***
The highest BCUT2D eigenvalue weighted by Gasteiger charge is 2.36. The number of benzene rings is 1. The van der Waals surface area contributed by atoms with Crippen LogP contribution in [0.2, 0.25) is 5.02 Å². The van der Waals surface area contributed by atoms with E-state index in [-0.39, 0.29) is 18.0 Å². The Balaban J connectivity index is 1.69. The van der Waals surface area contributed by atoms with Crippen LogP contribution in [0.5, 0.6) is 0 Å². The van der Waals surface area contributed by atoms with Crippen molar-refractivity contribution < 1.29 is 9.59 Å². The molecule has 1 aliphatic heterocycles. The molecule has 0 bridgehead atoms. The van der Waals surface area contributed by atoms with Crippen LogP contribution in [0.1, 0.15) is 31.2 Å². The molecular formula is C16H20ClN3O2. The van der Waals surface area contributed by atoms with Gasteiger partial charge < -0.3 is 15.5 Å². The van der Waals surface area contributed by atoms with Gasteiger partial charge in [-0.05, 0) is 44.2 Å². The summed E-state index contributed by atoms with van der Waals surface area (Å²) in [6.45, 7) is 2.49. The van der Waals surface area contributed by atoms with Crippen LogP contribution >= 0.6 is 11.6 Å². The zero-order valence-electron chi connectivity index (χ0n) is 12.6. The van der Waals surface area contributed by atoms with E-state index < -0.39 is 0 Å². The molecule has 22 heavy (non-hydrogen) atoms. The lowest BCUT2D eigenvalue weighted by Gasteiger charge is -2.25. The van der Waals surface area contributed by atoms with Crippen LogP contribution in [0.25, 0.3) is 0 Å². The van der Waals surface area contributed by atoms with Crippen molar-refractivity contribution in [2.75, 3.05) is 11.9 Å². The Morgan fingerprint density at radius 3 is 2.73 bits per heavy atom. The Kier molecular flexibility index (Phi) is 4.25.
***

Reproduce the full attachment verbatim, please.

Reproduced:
The highest BCUT2D eigenvalue weighted by Gasteiger charge is 2.36. The number of benzene rings is 1. The van der Waals surface area contributed by atoms with Crippen LogP contribution in [0.2, 0.25) is 5.02 Å². The van der Waals surface area contributed by atoms with E-state index in [-0.39, 0.29) is 18.0 Å². The Balaban J connectivity index is 1.69. The van der Waals surface area contributed by atoms with Crippen LogP contribution in [0.5, 0.6) is 0 Å². The van der Waals surface area contributed by atoms with Crippen molar-refractivity contribution < 1.29 is 9.59 Å². The molecule has 1 aliphatic heterocycles. The molecule has 0 bridgehead atoms. The van der Waals surface area contributed by atoms with Crippen LogP contribution in [0.1, 0.15) is 31.2 Å². The molecular formula is C16H20ClN3O2. The van der Waals surface area contributed by atoms with Gasteiger partial charge < -0.3 is 15.5 Å². The van der Waals surface area contributed by atoms with Gasteiger partial charge in [-0.05, 0) is 44.2 Å². The summed E-state index contributed by atoms with van der Waals surface area (Å²) in [6.45, 7) is 2.49. The van der Waals surface area contributed by atoms with Crippen LogP contribution >= 0.6 is 11.6 Å². The zero-order valence-electron chi connectivity index (χ0n) is 12.6. The van der Waals surface area contributed by atoms with E-state index < -0.39 is 0 Å². The molecule has 22 heavy (non-hydrogen) atoms. The lowest BCUT2D eigenvalue weighted by Gasteiger charge is -2.25. The van der Waals surface area contributed by atoms with Crippen LogP contribution in [0.25, 0.3) is 0 Å². The van der Waals surface area contributed by atoms with Crippen molar-refractivity contribution in [2.75, 3.05) is 11.9 Å². The Morgan fingerprint density at radius 3 is 2.73 bits per heavy atom. The Kier molecular flexibility index (Phi) is 4.25.